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What happens to separate bank accounts in a divorce?

Gone are the days when married people always merged all of their assets. Though many of them still handle their finances this way, research shows that many younger couples continue to keep separate bank accounts for everything. Almost 30% of millennials do not have a joint bank account with their spouse.

Though many people might think this will protect their assets in a divorce, that is not the case. Fortunately, experts have advice on how to handle this tricky money issue. If you're considering a divorce and you're wondering how it might affect your money, this could be valuable information.

What separate accounts don't do

Even if only your name appears on the bank account or property deed, the divorce process subjects many assets to division. Kentucky is what is known as an equitable distribution state. This means that any property acquired during the marriage should be the property of the spouse who originally obtained it. However, these assets may also be considered marital property, which means they can be divided fairly between the two parties. In order to make a settlement fair in the eyes of the court, property distribution might come into play.

What separate accounts can do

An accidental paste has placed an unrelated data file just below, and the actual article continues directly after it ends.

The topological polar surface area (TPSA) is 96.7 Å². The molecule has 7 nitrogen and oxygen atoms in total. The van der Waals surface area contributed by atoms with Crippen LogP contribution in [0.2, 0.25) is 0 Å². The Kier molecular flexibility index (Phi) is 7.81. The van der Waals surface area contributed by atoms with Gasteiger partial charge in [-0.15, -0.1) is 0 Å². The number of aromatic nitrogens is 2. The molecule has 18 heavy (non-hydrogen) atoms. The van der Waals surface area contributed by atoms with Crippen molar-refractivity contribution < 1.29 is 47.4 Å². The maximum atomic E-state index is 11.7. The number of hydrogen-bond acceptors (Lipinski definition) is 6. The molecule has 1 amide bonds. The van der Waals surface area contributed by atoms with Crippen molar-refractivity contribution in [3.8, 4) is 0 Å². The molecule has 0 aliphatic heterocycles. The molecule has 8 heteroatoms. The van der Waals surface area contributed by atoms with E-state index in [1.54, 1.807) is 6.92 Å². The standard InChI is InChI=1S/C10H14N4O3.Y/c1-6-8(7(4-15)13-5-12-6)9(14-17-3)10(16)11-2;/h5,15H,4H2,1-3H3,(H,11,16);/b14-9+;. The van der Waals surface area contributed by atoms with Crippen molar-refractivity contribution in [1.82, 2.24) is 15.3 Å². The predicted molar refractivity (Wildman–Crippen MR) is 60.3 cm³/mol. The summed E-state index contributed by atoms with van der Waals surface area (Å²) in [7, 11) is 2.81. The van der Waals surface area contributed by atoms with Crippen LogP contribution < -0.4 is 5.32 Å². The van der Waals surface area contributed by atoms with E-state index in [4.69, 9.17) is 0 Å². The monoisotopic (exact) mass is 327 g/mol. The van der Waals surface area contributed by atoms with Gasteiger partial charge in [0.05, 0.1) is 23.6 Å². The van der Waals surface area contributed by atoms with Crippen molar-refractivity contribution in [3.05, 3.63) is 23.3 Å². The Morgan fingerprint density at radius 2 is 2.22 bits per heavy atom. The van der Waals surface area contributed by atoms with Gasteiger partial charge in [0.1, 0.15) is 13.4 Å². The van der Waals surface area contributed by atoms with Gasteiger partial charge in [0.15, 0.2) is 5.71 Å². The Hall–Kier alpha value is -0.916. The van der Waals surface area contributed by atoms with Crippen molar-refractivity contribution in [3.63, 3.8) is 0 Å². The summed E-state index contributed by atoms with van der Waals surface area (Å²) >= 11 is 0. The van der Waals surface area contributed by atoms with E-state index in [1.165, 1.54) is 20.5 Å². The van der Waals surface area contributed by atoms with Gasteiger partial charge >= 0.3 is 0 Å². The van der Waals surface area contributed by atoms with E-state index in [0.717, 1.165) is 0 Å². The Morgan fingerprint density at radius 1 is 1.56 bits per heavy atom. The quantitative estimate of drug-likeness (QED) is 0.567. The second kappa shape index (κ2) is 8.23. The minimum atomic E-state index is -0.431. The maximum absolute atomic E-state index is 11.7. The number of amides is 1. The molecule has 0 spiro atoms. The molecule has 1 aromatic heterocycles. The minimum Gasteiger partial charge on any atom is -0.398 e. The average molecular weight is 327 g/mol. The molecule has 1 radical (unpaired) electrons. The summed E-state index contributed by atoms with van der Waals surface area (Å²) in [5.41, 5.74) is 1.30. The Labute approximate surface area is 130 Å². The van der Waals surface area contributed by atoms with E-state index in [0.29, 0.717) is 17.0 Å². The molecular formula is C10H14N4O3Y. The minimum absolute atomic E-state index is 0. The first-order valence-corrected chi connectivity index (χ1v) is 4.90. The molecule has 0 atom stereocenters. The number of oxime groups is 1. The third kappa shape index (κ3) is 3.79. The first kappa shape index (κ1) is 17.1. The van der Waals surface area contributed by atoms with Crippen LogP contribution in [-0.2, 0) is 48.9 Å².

Despite this, keeping separate accounts might be a good idea. If your divorce proceedings become contentious, your spouse might try to limit your access to shared assets. If you have your own bank account, it can keep your funds safe for your use. Though the divorce agreement could still divide those assets, it can still help you get through your divorce.

Before a divorce even enters the picture, separate accounts may mean less arguments over money. Many experts recommend having one joint account that both spouses pay into and use for shared expenses. This kind of account would still likely be part of a divorce agreement.

How to protect yourself

Experts say the best way to protect yourself is to get a prenup before getting married. This is particularly useful for anyone who enters a marriage with a lot of money or property. It can also encourage discussions about money, which may head off many issues before they even occur. If you're already married and you receive an inheritance, experts say to keep it separate because the court may consider it a joint asset.

Though working with finances can be time consuming and tedious, it is very important. If you're in the process of getting a divorce and you're concerned about your finances, involving professional legal help may be the best course of action. It is important that you begin this new chapter of your life with everything you need.

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